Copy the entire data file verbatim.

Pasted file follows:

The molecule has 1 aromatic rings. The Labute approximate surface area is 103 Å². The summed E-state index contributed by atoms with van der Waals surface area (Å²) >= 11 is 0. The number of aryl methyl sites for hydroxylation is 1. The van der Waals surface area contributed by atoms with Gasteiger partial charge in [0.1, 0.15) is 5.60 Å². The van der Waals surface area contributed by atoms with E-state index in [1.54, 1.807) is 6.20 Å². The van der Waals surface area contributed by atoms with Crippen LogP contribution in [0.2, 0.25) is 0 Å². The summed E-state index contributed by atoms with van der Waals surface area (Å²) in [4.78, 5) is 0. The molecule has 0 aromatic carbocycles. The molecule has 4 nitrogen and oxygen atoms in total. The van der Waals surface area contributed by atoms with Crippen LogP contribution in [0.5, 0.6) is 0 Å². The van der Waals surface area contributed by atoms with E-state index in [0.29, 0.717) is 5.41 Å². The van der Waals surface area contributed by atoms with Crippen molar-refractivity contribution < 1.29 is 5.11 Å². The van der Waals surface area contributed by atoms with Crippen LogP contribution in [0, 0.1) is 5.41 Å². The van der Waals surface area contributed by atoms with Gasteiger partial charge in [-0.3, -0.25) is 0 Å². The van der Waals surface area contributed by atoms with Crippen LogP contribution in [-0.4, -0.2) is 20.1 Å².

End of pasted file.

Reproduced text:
The molecule has 1 aromatic rings. The Labute approximate surface area is 103 Å². The summed E-state index contributed by atoms with van der Waals surface area (Å²) >= 11 is 0. The number of aryl methyl sites for hydroxylation is 1. The van der Waals surface area contributed by atoms with Gasteiger partial charge in [0.1, 0.15) is 5.60 Å². The van der Waals surface area contributed by atoms with E-state index in [1.54, 1.807) is 6.20 Å². The van der Waals surface area contributed by atoms with Crippen LogP contribution in [0.2, 0.25) is 0 Å². The summed E-state index contributed by atoms with van der Waals surface area (Å²) in [4.78, 5) is 0. The molecule has 0 aromatic carbocycles. The molecule has 4 nitrogen and oxygen atoms in total. The van der Waals surface area contributed by atoms with Crippen LogP contribution in [0.5, 0.6) is 0 Å². The van der Waals surface area contributed by atoms with E-state index in [0.29, 0.717) is 5.41 Å². The van der Waals surface area contributed by atoms with Crippen molar-refractivity contribution < 1.29 is 5.11 Å². The van der Waals surface area contributed by atoms with Crippen LogP contribution in [0, 0.1) is 5.41 Å². The van der Waals surface area contributed by atoms with Gasteiger partial charge in [-0.3, -0.25) is 0 Å². The van der Waals surface area contributed by atoms with Crippen LogP contribution in [-0.4, -0.2) is 20.1 Å².